I do love a beautiful garden though. Especially when it’s maintained by a non-profit organization or as a public park. If only we could redirect a fraction of the collective energy and funds expended on private gardens to build public parks, every city and town in the country would enjoy a garden like Ladew’s. Topiary and all. Happiness would abound. Husbands would better appreciate their wives and pig slaughter would quickly fall out of style.* Sounds like my idea of a perfect world.
*Yes, I know all the cool cats are butchering their own mammals these days. And they’re really into their own private gardens. Yet more proof that I am not a cool cat at all.
Several of you expressed some skepticism about my commitment to internet-free living after my last blog post in which I belittled people hiking the Appalachian Trail with their eyes glued to their smart phones.
To prove my purity, I’ve decided to spend a week (gasp!) off the internet. Film-makers, take note. I’m available for documentaries, reality TV shows and even Youtube appearances.
I fully expect to spend the week in the moment, tuned in to the pleasures of face-to-face interactions, enjoying quiet, undistracted time, and watching leaves unfurl outside my window.
You, too, can experience the benefits of my week unplugged. Just follow this blog.
On the off chance that TV crews don’t materialize, I’ll do my part to keep the world informed about this grand experiment. Look out for hourly twitter updates (Sack of roving wool and un-crafty internet-free preschooler’s Mom #TwoThingsThatDontMixWell), photos on Pinterest (felted laptop cover and matching cell phone sack*), Facebook status updates (“is missing all the photos of wineglasses in scenic locations”) and daily blog posts (“Another Humorless Musing Due to Lack of Awareness of Social Trends to Riff On”).
It’s going to be a fun week.**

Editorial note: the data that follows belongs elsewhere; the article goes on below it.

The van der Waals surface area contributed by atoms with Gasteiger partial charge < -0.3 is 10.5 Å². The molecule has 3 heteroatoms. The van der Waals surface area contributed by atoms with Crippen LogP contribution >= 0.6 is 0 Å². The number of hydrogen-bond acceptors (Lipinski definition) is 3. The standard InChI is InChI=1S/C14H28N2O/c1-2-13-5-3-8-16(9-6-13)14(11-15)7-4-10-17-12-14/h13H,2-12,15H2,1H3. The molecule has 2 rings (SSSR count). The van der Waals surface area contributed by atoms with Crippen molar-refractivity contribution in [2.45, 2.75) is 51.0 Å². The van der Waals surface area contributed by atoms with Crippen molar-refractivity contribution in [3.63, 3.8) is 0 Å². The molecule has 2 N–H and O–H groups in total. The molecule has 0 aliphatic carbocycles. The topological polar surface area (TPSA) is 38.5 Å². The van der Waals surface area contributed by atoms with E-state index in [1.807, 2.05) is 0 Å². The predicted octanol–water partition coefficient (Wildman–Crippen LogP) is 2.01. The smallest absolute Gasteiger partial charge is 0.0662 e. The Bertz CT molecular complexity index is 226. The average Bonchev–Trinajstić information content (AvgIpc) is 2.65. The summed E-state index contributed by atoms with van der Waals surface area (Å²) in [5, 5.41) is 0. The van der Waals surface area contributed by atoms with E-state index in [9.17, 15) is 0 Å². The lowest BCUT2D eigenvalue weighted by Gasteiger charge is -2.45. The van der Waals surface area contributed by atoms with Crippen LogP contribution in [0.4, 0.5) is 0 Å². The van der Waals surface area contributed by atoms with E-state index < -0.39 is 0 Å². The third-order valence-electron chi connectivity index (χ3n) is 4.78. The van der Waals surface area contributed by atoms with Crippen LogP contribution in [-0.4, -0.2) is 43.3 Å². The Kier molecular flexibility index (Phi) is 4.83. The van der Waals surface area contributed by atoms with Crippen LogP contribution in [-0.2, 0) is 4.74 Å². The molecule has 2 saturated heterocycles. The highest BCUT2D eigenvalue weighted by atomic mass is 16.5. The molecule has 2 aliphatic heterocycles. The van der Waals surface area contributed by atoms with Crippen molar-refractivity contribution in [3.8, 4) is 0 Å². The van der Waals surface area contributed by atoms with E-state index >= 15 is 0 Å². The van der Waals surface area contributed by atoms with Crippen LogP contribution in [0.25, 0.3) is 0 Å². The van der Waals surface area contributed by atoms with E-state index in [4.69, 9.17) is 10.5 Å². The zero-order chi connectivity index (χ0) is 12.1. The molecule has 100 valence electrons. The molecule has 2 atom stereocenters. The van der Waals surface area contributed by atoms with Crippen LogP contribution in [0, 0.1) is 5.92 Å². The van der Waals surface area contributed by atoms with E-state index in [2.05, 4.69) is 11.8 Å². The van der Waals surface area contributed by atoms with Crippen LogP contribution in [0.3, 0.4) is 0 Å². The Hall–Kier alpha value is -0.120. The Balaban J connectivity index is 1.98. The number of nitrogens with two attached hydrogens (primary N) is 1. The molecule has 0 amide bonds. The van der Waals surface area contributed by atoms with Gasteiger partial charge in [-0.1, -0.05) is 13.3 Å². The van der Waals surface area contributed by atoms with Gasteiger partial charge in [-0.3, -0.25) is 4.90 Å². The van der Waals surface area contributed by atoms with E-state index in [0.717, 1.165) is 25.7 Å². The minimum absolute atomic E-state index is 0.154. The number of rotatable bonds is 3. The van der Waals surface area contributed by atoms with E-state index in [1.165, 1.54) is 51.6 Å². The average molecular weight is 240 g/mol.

*Like a certain friend who ate an entire KFC family meal before jumping into a juice cleanse, in preparation for my internet diet, I’ve already started an orgy of web-surfing. Roving wool + dishsoap + water= felt!
** Disclaimer: I’m not actually going to even attempt to spend the week away from the internet. I’ve got too much important stuff going on, like a long instant queue on Netflix and several sitcom episodes set to expire on Hulu.
I recently took a hike on the Appalachian Trail with my family.* I am reporting back with the sad news that A.T. thru hikers have lost their edge.
My family and I arrived at a state park snack shop. We happened to be at the halfway point of the Appalachian Trail where hikers traditionally indulge in the “half-gallon challenge,” downing half a gallon of ice cream as quickly as they can manage.
I spent a lot of time with A.T. thru-hikers way back when. I’m familiar with the powerful aromas and grotesque appetites typical of most of them. I’m cool with all of that. I was appalled, though, by the thru-hikers I saw the other day.
Every single one held a smart phone or had their eyes on a charging electronic device.
Sure, cell phones existed ten+ years ago when I hiked a chunk of the trail, but no thru hiker I met would have even thought about carrying one. The thru hikers I knew were so pure, they scorned toilet paper.